The positive impacts of biophilic design in educational settings are also profound. A study of 1,500 children ages 8 to 12 found that students who had spent additional time in nature, when compared to their peers, showed superior learning and development, greater physical strength and coordination, better self-esteem and self-confidence, enhanced ability to cope with challenges and adversity, and higher critical thinking, problem-solving, and creative abilities.
All of these results have major implications for affordable and supportive housing.
Biophilic design elements can reduce stress for children living in affordable housing, improve their ability to learn and retain new information, and improve their self-esteem and ability to concentrate. For individuals living in supportive housing who suffer from medical conditions, biophilic design elements can improve their ability to cope and speed up recovery times. And for all individuals living in affordable housing who suffer from socio-economic stress, biophilic design can reduce stress, improve mental health, and positively impact comfort, well-being, and happiness. These are just a few examples of the profound effects biophilia can have in an affordable housing development—and there are countless more. It’s clear that for a given resident population, mental, emotional, and physical health can be improved by incorporating biophilic design elements into a development or retrofit project.
Sustainability & Health: Designing for Both to Further Your Mission
How do biophilia and sustainability fit together? In a sense, they are two sides of the same coin. Biophilia asserts that humans intrinsically need nature in order to thrive. Sustainability aims to minimize resource consumption so that we are able to find balance within our ecological systems, and ensure the longevity of resources for future use. An integrated perspective that understands the human need for nature, actively seeks to incorporate biophilic design elements into a space, and recognizes the need for balanced resource consumption and environmental preservation could achieve both health and wellness goals for a given site.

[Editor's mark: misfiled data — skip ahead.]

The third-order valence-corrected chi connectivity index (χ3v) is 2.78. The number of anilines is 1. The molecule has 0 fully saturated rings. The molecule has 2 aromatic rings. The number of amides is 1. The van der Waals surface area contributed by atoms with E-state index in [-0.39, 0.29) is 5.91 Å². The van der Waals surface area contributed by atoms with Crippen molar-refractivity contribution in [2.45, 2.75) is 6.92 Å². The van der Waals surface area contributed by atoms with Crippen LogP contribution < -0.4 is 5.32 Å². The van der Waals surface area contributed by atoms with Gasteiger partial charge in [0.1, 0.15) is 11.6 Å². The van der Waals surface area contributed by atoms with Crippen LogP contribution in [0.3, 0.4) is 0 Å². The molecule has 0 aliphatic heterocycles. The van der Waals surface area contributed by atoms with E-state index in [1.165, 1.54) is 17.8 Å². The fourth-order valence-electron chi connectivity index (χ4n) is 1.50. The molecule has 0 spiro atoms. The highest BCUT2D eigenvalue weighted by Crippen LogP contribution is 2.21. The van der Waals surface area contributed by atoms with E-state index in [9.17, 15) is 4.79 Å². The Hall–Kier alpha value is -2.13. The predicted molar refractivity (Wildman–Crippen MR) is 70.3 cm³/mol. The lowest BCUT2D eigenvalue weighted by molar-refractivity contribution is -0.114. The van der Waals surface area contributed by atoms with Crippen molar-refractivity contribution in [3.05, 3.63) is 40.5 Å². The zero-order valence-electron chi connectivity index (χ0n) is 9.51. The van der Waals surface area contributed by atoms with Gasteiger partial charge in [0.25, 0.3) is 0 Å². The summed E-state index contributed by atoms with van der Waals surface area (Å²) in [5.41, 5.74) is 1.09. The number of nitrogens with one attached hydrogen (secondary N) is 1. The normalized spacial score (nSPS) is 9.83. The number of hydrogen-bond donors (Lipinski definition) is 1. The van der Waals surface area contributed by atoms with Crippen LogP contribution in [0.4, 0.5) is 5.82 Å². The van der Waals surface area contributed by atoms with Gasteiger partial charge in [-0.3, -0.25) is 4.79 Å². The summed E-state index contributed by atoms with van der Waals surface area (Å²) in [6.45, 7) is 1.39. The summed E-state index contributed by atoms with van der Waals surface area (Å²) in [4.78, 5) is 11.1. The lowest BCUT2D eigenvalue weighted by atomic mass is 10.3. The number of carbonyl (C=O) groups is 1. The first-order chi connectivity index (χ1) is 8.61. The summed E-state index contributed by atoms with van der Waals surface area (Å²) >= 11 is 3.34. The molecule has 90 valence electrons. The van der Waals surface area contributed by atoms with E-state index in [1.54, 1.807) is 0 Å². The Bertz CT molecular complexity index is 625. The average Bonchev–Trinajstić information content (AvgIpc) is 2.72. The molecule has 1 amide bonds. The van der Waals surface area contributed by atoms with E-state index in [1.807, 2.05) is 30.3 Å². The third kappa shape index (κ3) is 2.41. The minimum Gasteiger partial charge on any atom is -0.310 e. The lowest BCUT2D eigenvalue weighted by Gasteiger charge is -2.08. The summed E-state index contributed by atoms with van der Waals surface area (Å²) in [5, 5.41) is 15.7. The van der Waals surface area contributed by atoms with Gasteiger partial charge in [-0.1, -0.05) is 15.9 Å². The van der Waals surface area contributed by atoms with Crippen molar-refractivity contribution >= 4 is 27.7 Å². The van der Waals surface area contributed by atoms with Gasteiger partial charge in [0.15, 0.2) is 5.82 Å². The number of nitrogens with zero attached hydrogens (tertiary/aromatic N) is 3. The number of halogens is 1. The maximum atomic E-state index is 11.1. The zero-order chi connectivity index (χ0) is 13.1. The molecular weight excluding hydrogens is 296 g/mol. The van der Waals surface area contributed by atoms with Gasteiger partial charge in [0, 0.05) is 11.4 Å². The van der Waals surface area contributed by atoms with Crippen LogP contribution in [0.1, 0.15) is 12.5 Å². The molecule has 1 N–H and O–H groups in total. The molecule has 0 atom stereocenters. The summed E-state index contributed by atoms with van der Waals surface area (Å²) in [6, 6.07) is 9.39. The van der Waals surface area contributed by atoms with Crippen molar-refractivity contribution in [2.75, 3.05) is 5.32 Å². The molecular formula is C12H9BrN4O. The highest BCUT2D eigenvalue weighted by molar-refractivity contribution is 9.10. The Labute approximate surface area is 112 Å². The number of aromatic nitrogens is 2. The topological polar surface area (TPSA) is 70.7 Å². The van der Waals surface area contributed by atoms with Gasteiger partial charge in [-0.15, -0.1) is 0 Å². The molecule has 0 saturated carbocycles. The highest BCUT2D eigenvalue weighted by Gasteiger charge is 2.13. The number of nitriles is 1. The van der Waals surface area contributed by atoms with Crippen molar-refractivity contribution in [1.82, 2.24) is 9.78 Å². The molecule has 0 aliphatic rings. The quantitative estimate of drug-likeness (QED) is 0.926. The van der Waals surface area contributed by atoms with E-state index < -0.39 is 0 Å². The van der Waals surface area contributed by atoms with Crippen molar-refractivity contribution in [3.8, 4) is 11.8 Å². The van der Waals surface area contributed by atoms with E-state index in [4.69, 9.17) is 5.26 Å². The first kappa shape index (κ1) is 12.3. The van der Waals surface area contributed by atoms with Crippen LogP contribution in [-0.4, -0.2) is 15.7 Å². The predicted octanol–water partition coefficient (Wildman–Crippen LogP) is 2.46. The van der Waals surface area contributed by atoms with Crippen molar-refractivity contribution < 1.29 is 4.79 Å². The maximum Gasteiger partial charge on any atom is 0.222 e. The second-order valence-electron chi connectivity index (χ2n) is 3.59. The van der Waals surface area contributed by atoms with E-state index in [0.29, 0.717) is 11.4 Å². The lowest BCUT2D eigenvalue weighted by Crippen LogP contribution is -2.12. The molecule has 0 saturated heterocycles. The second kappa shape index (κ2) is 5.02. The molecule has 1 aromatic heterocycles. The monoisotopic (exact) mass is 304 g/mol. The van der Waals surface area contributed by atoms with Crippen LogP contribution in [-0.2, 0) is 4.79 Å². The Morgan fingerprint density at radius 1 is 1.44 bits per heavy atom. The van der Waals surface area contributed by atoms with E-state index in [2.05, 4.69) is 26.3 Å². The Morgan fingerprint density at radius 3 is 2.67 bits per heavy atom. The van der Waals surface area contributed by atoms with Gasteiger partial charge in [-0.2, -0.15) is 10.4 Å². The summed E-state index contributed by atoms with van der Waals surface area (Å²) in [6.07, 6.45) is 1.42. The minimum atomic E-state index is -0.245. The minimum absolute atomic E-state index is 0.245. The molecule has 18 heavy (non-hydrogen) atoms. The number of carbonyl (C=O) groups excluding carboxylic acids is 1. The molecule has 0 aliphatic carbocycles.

Design Interventions That Support Both Sustainability and Health
It is clear that many design interventions can be a win-win for both sustainability and health. Building science can be used to support both for mutual benefit. Sustainability consultants are well positioned to contribute to this conversation based on our role in development projects. Typically, sustainability objectives are set for a given project—such as an energy performance threshold—and we work with the design team to optimize a design to meet these goals. Our intimate knowledge of building systems and our ability to optimize a design based on client goals is equally valuable when considering health objectives. And once construction is complete, we can help owners track energy performance through our utility bill benchmarking platform, EnergyScoreCards, or through real-time energy monitoring. A similar process could be used to identify and track key metrics relevant to occupant health, such as indoor air quality, temperature, or ventilation rates.